American Robin Migration Update: February 15, 2000
Today's Report Includes:
Winter Robin Round-Up: The Results Are In!
American Robin Sightings
Where are robins found in February? And what are they doing? Thanks to Journey North observers across the U.S.
and Canada, today's map and the observers' comments provide a good picture of robins in winter-time.
Are You Ready to Track Robin Migration?
While this map shows WHERE robins were found in early February, it does not show HOW MANY were found at each place.
(Or as scientists would say, the map shows robin "DISTRIBUTION" but does not show robin "ABUNDANCE".)
The fact is that, even though robins are already spread across a large portion of their range, we're about to see
huge masses of them move across the continent. The abundance of robins is about to shift dramatically from south
Robins Behaving as Expected
As is typical of mid-winter, here's how robins were observed behaving at the many winter locations:
A few hardy robins are spending the winter alone in northern areas, even where snow is covering the ground. People
are observing robins in flocks, and these flocks are seen coming and going, in response to cold weather and snow.
The robins are eating fruit from many different kinds of trees. Robins prefer habitat without snow: Several people
saw them gathered together on the ground in small patches where the snow had melted in the warm February sun. Finding
water is a challenge: One robin was seen drinking water as it dripped from the roof as the snow melted. Robins
- looking for rosehips on rose bushes and sumac bushes which still had berries.
- searching for any berries that remained on sumac and mountain ash
- flitting about in holly bush next to the house
- hoards of robins are eating the berries off the pyracantha or firethorn bushes
- eating the dried leftovers from the apple and crabapple orchards and from the grape arbor
- 40 robins were observed in the crabapples and on the bare ground
- about 25 robins were flying over the playground
- evenly spaced about 3 feet apart in an area the size of 1/2 a football field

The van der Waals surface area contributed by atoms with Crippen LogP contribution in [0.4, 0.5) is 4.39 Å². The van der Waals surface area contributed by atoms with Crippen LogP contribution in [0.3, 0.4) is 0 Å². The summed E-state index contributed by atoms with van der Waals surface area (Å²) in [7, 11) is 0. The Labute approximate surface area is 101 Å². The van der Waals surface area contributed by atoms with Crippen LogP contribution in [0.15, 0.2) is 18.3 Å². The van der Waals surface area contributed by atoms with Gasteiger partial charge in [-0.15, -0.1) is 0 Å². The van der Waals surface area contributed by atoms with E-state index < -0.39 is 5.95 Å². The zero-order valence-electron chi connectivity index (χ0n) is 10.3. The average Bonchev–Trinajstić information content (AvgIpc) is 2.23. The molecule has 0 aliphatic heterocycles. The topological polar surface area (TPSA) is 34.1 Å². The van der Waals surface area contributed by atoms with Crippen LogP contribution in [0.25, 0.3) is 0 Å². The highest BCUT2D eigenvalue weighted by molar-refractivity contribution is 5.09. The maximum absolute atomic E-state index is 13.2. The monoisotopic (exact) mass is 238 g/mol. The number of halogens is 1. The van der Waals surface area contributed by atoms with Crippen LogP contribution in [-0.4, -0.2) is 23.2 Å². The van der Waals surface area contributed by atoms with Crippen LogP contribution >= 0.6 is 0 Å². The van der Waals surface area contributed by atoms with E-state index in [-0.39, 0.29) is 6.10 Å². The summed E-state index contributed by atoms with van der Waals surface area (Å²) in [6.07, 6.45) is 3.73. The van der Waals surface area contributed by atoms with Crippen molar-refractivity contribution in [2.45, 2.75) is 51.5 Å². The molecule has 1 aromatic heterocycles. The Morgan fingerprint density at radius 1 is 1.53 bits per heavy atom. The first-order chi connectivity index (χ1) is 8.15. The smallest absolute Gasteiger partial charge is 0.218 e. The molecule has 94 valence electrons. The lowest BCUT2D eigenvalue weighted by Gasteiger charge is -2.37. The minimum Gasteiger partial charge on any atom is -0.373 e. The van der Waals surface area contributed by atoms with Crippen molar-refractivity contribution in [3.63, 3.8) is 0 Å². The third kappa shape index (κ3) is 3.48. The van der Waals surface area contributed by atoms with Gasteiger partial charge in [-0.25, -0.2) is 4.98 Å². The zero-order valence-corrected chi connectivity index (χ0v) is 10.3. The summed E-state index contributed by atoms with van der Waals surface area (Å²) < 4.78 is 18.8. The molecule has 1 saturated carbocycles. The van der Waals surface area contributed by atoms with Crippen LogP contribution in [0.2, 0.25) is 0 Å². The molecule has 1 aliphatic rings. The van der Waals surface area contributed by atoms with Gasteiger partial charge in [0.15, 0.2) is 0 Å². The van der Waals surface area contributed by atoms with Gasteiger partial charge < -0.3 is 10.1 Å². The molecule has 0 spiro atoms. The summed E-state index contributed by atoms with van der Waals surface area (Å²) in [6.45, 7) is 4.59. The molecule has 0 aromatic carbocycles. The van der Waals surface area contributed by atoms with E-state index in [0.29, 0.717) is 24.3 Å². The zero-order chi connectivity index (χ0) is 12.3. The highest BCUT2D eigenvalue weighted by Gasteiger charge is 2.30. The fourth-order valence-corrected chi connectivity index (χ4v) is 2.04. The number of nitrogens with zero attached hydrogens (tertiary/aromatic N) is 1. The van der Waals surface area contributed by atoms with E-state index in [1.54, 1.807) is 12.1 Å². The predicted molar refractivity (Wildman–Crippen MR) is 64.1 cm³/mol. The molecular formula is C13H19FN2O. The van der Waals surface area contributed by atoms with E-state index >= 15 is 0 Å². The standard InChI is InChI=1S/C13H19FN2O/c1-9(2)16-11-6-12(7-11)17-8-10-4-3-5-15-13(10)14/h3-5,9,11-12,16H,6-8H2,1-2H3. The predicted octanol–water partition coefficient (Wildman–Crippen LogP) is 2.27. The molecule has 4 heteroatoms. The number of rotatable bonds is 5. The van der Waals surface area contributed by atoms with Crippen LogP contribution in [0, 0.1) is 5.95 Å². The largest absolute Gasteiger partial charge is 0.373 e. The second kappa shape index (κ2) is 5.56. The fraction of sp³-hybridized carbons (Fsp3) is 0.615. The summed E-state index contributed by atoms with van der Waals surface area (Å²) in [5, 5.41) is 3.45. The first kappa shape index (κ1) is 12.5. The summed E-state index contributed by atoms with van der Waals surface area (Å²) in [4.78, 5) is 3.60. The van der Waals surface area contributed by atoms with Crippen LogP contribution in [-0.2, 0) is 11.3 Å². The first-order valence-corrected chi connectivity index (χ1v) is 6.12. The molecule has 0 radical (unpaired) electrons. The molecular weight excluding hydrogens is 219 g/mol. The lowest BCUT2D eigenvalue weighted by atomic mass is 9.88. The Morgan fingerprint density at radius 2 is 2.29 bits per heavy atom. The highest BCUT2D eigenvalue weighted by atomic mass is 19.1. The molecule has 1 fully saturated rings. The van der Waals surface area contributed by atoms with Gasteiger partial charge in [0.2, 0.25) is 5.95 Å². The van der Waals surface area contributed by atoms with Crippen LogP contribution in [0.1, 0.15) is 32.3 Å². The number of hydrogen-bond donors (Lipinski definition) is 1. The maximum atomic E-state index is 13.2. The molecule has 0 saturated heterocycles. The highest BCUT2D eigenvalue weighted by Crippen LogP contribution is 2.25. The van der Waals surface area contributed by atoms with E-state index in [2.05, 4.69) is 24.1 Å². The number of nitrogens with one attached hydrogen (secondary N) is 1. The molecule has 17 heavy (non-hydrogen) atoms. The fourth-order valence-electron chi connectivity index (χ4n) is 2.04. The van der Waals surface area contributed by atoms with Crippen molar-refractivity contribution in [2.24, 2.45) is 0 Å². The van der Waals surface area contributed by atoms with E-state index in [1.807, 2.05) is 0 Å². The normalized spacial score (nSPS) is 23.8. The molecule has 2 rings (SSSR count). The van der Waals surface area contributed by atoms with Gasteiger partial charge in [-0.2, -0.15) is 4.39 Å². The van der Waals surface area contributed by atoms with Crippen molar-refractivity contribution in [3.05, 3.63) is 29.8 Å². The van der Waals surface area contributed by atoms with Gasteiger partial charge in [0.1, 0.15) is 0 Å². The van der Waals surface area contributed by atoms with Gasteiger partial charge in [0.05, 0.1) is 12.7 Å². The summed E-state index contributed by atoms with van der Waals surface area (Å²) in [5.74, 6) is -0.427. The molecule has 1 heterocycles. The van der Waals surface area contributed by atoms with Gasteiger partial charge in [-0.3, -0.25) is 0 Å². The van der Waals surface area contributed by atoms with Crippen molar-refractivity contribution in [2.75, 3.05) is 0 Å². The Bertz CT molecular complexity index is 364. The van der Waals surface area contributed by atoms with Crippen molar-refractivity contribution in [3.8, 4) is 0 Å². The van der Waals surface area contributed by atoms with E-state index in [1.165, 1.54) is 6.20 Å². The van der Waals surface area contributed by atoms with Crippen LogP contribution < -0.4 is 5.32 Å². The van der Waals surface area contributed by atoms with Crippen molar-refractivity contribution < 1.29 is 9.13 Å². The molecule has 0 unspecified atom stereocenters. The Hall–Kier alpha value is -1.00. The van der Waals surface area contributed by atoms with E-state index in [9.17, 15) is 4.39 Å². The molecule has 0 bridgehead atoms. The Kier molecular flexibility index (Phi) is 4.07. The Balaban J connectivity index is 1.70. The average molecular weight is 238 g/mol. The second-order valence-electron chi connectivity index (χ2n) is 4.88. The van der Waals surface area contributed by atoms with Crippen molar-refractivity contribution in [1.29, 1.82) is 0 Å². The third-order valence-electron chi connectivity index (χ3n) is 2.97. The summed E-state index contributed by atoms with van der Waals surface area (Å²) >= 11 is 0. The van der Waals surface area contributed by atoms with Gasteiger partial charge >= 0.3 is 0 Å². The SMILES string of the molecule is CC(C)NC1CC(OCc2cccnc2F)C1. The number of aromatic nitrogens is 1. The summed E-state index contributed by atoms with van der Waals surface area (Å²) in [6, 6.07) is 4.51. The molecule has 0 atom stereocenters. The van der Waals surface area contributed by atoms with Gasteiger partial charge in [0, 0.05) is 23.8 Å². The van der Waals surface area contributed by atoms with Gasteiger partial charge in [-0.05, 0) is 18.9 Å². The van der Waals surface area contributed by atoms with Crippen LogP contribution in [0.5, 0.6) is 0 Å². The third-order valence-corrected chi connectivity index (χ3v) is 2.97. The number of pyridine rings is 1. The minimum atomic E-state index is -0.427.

- large flock (approx. 100) together, flying overhead & perching in trees and bushes.
- observed a flock of 70 American Robins.
- 10 to 20 robins in every tree you looked at, it looked like a robin festival.
Challenge Question #1
"The robin behaviors listed above are typically seen in February. Which things would you NOT see during the
breeding season? Why?"
(To respond to this question, please follow the instructions below.)
Restless Robins Stirring in the South
Robins in southern regions are clearly staging for migration:
"I thought there were a lot of robins the other day, but today the number has quadrupled. At 9 am, in a local
field, there were robins evenly spaced about 3 feet apart in an area the size of 1/2 a football field. And the
numbers had scarcely diminished by dinner time. With 10 to 20 robins in every tree you looked at, it looked like
a robin festival. The birds are acting very feisty - we've had a sudden burst of spring-like temperatures lately."
Elizabeth Armistead, Montgomery, AL (32.39 N, -86.32 W)
"There were robins all over the trees, rolling through the area. They have been seen all around town. It has
been so quiet in the morning and now the birds sounded like spring!!"Demorest Elementary,
Clarkseville, GA (34.68 N, -82.53 W)
Whose Robins Might These Be?
Challenge Question #2
"Where might robins that winter in Alabama and Georgia go to breed in the spring?"
1) Use data from the U.S. Fish and Wildlife Service Laboratory to find out. Each student should choose one of
39 states and provinces for which data is available.
* The data is arranged according to where the robins were BANDED.
* All robins were banded during the breeding season.
2) For each state/province, look at the latitude and longitude for each record. The lat/long shows where each banded
robin was RECOVERED. All recoveries were during winter months.
3) Your challenge is to find a bird that was RECOVERED in Alabama or Georgia. In which state was the bird BANDED?
By reviewing this data collected from real migratory robins, you can answer the Challenge Question above.
How to Respond to Today's Challenge Questions
IMPORTANT: Answer only ONE question in each e-mail message.
1. Address an e-mail message to: firstname.lastname@example.org
2. In the Subject Line of your message write: Challenge Question #1 (or #2)
3. In the body of each message, answer ONE of the questions above.
The Next Robin Migration Update Will be Posted on February 29, 2000.
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